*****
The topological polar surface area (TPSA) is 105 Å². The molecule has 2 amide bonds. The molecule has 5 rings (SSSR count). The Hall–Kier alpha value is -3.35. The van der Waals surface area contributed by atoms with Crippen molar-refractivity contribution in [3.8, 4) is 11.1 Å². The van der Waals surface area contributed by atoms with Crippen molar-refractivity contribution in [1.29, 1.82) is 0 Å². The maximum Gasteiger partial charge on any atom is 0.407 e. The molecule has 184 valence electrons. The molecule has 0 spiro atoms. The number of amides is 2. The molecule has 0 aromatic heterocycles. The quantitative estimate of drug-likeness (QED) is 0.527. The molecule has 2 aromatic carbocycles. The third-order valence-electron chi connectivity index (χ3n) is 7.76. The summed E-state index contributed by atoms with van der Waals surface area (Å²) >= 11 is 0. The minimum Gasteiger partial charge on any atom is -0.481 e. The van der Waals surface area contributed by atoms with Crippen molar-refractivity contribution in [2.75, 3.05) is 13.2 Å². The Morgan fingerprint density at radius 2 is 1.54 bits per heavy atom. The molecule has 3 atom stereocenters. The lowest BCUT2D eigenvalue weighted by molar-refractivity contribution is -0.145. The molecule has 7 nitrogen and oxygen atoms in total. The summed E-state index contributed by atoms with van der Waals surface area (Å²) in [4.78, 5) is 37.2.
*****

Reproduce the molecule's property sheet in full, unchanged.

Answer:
The topological polar surface area (TPSA) is 105 Å². The molecule has 2 amide bonds. The molecule has 5 rings (SSSR count). The Hall–Kier alpha value is -3.35. The van der Waals surface area contributed by atoms with Crippen molar-refractivity contribution in [3.8, 4) is 11.1 Å². The van der Waals surface area contributed by atoms with Crippen molar-refractivity contribution in [1.29, 1.82) is 0 Å². The maximum Gasteiger partial charge on any atom is 0.407 e. The molecule has 184 valence electrons. The molecule has 0 spiro atoms. The number of amides is 2. The molecule has 0 aromatic heterocycles. The quantitative estimate of drug-likeness (QED) is 0.527. The molecule has 2 aromatic carbocycles. The third-order valence-electron chi connectivity index (χ3n) is 7.76. The summed E-state index contributed by atoms with van der Waals surface area (Å²) >= 11 is 0. The minimum Gasteiger partial charge on any atom is -0.481 e. The van der Waals surface area contributed by atoms with Crippen molar-refractivity contribution in [2.75, 3.05) is 13.2 Å². The Morgan fingerprint density at radius 2 is 1.54 bits per heavy atom. The molecule has 3 atom stereocenters. The lowest BCUT2D eigenvalue weighted by molar-refractivity contribution is -0.145. The molecule has 7 nitrogen and oxygen atoms in total. The summed E-state index contributed by atoms with van der Waals surface area (Å²) in [4.78, 5) is 37.2.